The Return of “The Boss,” and more importantly Rock & Roll

Courtesy of Columbia Records

Courtesy of Columbia Records

Bruce Springsteen/Vevo

On Oct. 23, Bruce Springsteen, otherwise known as “The Boss” released his new album, “Letter to You.” This album marks his first time back with his original band, “The E Street Band,” since 2014.

Bruce is a famous Rock & Roll artist who began his career in 1972. He has made many records, such as “Born in The USA,” “Born to Run” and “The River.” These albums include songs such as “Hungry Heart,” “Born in The USA,” “Dancing in The Dark,” and “Born to Run.” 

The album is full of heart, as it tells the story of Bruce and the band, from their original days together in New Jersey, to traveling the globe on tour. It’s your classic rock sound, with chiming piano, the deep growl of Bruce’s voice, throbbing bass, and driving guitars. But this album is more than an exceptional memoir and Springsteen’s return, it’s the return of a genre long thought dead.

Rock and Roll, with its long history, sharp exterior, and blasting volume have in recent years fallen to the wayside in the mainstream. Sure you still have your classic artists like Joel and McCartney touring, but rock didn’t dominate the radio and streaming like it used to. 

It was not until this year, that many rock artists and the genre itself have gained more prevalence. Bruce Springsteen released a new album, ACDC released a new album, The Rolling Stones released a new single and announced they’re working on a new studio album, with original work,  when it’s been 15 years since the last. Paul McCartney himself announced a new album in the works, Rock & Roll has made a comeback, and it’s a big one.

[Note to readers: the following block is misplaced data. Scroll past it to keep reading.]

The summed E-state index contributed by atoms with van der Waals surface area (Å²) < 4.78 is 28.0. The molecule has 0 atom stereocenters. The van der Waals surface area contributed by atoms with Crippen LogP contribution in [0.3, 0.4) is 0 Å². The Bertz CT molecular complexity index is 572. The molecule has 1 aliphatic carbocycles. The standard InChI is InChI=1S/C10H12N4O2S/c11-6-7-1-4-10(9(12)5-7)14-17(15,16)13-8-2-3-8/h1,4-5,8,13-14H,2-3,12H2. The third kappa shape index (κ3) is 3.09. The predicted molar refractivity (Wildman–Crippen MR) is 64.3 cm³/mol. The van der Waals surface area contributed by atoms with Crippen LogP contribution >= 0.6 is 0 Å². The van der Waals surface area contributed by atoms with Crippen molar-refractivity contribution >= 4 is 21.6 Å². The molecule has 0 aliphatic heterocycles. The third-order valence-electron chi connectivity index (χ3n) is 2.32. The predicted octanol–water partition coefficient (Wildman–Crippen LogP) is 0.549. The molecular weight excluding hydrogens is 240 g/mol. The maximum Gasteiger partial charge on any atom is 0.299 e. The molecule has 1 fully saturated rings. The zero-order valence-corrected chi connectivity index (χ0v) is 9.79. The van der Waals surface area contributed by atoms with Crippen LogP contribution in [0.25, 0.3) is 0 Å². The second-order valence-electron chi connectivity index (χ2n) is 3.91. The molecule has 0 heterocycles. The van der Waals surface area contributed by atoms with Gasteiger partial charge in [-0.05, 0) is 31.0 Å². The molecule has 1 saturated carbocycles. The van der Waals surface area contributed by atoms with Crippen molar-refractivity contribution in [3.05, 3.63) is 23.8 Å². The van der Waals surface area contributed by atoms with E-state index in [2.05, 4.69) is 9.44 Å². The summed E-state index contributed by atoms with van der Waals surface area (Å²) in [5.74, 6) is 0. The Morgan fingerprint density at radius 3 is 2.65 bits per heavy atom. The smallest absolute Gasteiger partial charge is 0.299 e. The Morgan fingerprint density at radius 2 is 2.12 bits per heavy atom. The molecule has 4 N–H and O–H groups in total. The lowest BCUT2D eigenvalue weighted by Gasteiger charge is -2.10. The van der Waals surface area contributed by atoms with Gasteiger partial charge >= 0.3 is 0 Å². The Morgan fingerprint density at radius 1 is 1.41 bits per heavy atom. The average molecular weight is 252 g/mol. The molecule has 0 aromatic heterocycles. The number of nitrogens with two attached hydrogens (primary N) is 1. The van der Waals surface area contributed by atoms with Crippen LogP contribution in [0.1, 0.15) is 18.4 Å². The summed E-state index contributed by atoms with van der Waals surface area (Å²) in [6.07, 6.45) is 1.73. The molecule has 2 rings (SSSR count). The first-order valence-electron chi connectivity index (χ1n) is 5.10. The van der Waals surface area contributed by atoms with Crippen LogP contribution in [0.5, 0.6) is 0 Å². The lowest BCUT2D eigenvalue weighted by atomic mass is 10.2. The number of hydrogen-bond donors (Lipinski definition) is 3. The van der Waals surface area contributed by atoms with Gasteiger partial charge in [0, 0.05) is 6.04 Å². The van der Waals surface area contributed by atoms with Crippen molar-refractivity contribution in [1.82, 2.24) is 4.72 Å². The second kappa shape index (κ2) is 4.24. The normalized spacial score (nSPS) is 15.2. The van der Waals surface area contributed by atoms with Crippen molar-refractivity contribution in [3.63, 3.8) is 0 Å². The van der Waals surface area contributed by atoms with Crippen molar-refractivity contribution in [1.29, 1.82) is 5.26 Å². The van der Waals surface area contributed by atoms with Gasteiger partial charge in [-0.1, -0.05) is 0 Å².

This return is a blessing, as it’s a filling of the void all Rock & Roll fans have had since the genre lost its standing. And it’s a break from the monotony and cloned pop music that has dominated today’s music charts. Rock & Roll is authentic, it’s real, it’s live and it’s in your face. 

You can hear the drums pounding, the guitar blasting chords out, and the singer belting their story of loss, love, life, and adventure. Rock & Roll isn’t about hearing, it’s about feeling. About being able to relate with someone and their experiences, about having music that isn’t just music. It’s not music, Rock & Roll is a lifestyle, and it’s a feeling that no other genre can recreate.

There’s a reason that I spend my time surrounded by Rock & Roll, that being not only what Rock & Roll means but my dad. He raised me on the music of his time and what he lived through, and it’s because of that I’m so involved with the music. My dad likes to remark on how every song he hears brings back a memory, a time in his life, and the power of Rock & Roll is that ability to reflect, to revisit. 

So I ask of you, whoever may be reading this, to listen to Bruce’s new album. Or any of his old albums, or any album that’s ever fallen under the category of Rock & Roll. Not just for my sake, but for yours.